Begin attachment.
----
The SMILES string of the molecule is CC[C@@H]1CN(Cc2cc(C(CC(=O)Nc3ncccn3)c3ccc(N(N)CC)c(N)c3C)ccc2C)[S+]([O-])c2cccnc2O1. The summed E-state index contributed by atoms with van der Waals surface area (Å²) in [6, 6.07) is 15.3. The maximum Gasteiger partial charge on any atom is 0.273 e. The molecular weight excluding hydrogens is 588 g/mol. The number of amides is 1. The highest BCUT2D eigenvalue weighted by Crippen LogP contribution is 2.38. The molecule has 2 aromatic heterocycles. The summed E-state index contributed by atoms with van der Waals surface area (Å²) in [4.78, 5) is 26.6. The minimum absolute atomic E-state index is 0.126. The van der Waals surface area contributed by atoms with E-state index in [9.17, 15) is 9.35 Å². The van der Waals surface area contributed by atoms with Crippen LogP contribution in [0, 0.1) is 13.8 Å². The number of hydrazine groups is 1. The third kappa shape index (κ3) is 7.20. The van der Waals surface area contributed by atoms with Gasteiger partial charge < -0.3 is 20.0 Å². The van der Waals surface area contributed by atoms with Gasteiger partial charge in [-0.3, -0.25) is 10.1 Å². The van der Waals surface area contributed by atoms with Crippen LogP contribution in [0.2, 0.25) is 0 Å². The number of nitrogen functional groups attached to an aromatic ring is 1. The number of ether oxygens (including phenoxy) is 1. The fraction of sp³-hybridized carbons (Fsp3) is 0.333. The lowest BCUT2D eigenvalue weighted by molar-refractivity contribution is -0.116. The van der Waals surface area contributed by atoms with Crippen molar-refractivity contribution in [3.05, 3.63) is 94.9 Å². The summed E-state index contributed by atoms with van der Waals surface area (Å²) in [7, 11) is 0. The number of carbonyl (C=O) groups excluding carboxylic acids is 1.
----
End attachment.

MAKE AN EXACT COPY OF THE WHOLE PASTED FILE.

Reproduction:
The SMILES string of the molecule is CC[C@@H]1CN(Cc2cc(C(CC(=O)Nc3ncccn3)c3ccc(N(N)CC)c(N)c3C)ccc2C)[S+]([O-])c2cccnc2O1. The summed E-state index contributed by atoms with van der Waals surface area (Å²) in [6, 6.07) is 15.3. The maximum Gasteiger partial charge on any atom is 0.273 e. The molecular weight excluding hydrogens is 588 g/mol. The number of amides is 1. The highest BCUT2D eigenvalue weighted by Crippen LogP contribution is 2.38. The molecule has 2 aromatic heterocycles. The summed E-state index contributed by atoms with van der Waals surface area (Å²) in [4.78, 5) is 26.6. The minimum absolute atomic E-state index is 0.126. The van der Waals surface area contributed by atoms with E-state index in [9.17, 15) is 9.35 Å². The van der Waals surface area contributed by atoms with Crippen LogP contribution in [0, 0.1) is 13.8 Å². The number of hydrazine groups is 1. The third kappa shape index (κ3) is 7.20. The van der Waals surface area contributed by atoms with Gasteiger partial charge < -0.3 is 20.0 Å². The van der Waals surface area contributed by atoms with Gasteiger partial charge in [-0.3, -0.25) is 10.1 Å². The van der Waals surface area contributed by atoms with Crippen LogP contribution in [0.2, 0.25) is 0 Å². The number of nitrogen functional groups attached to an aromatic ring is 1. The number of ether oxygens (including phenoxy) is 1. The fraction of sp³-hybridized carbons (Fsp3) is 0.333. The lowest BCUT2D eigenvalue weighted by molar-refractivity contribution is -0.116. The van der Waals surface area contributed by atoms with Crippen molar-refractivity contribution in [3.05, 3.63) is 94.9 Å². The summed E-state index contributed by atoms with van der Waals surface area (Å²) in [7, 11) is 0. The number of carbonyl (C=O) groups excluding carboxylic acids is 1.